One out of every three people in the world today has no toilet. Of the 2.5 billion people without proper toilets or sewage systems, nearly one billion people regularly defecate in rivers or fields, spreading germs that cause diarrheal disease. Diarrheal disease kills thousands of children each day – it is the second leading cause of death in children under five. Children who survive this preventable disease often miss school due to illness or suffer from malnutrition and stunting detrimental to their long-term health. Furthermore, poor sanitation also leads to costs valued in the hundreds of billions of dollars every year by damaging health, environment, and tourism.
The economic losses that stem from this lack of access to proper sanitation amount to an estimated US$260 billion annually, more than the entire gross domestic product of Chile. In some countries, economic losses from the lack of sanitation are equivalent to up to 7 percent of GDP.
Toilets move into focus
As the largest multilateral financier of water and sanitation development, the World Bank is renewing its commitment to a worldwide effort to expand access to sanitation. World Bank President Jim Yong Kim has articulated a strategy that seeks to end extreme poverty by 2030 and promote shared prosperity to boost the incomes of the poorest 40 percent of the population in each country, who are often those most affected by the sanitation crisis. Expanding access to sanitation is key to both ending poverty and providing the basis for greater prosperity worldwide.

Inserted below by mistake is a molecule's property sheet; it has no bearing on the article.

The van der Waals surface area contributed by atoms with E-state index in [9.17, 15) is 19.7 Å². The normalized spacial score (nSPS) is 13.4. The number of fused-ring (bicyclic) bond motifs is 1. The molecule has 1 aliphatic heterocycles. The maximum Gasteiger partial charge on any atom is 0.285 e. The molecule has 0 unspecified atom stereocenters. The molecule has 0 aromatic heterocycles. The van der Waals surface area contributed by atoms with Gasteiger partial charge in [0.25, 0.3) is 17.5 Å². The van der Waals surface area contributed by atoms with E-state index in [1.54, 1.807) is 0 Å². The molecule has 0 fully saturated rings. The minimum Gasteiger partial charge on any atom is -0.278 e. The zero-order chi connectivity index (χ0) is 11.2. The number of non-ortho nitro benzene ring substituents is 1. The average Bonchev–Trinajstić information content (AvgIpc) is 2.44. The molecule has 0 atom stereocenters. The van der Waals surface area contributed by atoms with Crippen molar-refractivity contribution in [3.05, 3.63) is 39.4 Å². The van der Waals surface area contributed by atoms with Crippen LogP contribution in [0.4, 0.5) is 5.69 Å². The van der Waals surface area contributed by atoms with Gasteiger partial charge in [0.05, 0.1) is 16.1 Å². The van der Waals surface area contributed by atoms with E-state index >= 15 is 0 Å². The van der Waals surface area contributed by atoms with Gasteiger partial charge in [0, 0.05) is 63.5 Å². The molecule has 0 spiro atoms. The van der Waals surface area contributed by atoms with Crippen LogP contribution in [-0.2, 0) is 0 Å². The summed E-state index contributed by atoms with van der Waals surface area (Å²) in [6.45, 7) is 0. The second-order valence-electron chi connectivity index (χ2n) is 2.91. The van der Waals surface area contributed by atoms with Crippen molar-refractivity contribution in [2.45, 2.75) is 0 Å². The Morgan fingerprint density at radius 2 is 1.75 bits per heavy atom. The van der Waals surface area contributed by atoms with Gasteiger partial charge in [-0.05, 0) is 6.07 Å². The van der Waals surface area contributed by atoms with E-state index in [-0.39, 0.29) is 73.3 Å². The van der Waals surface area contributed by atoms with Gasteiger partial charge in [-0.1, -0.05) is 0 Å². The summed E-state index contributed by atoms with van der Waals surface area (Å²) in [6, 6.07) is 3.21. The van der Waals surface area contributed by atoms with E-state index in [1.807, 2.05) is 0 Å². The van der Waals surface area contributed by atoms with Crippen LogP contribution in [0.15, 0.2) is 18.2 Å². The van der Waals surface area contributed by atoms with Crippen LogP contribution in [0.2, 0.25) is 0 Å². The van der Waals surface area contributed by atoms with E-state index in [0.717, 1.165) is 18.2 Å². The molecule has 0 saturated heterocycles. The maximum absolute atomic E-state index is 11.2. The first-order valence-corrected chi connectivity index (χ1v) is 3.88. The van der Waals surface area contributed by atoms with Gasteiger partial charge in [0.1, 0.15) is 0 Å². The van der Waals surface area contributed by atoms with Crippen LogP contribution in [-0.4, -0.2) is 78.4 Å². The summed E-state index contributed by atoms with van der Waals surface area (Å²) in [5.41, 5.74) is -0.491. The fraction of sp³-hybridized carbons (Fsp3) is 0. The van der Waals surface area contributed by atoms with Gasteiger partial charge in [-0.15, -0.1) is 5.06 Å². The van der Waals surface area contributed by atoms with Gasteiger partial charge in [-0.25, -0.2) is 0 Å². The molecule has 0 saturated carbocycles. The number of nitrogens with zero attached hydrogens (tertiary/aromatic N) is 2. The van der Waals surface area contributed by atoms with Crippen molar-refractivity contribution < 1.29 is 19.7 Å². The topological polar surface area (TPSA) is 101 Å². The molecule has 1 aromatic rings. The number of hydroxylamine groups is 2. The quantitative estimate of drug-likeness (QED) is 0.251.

Sanitation development practitioners recognize the need to leverage the renewed sense of energy focused on sanitation and embrace innovative approaches to make a large scale impact in sanitation. Leading up to the recent World Bank-IMF spring meetings, a high-profile event on investing in sanitation brought together World Bank Vice President for Sustainable Development Rachel Kyte, United Nations Deputy Secretary-General Jan Eliasson, UNICEF Executive Director Anthony Lake, and American Standard Vice President for Product Development Jim McHale to discuss the crisis and taboo associated with discussing poor sanitation.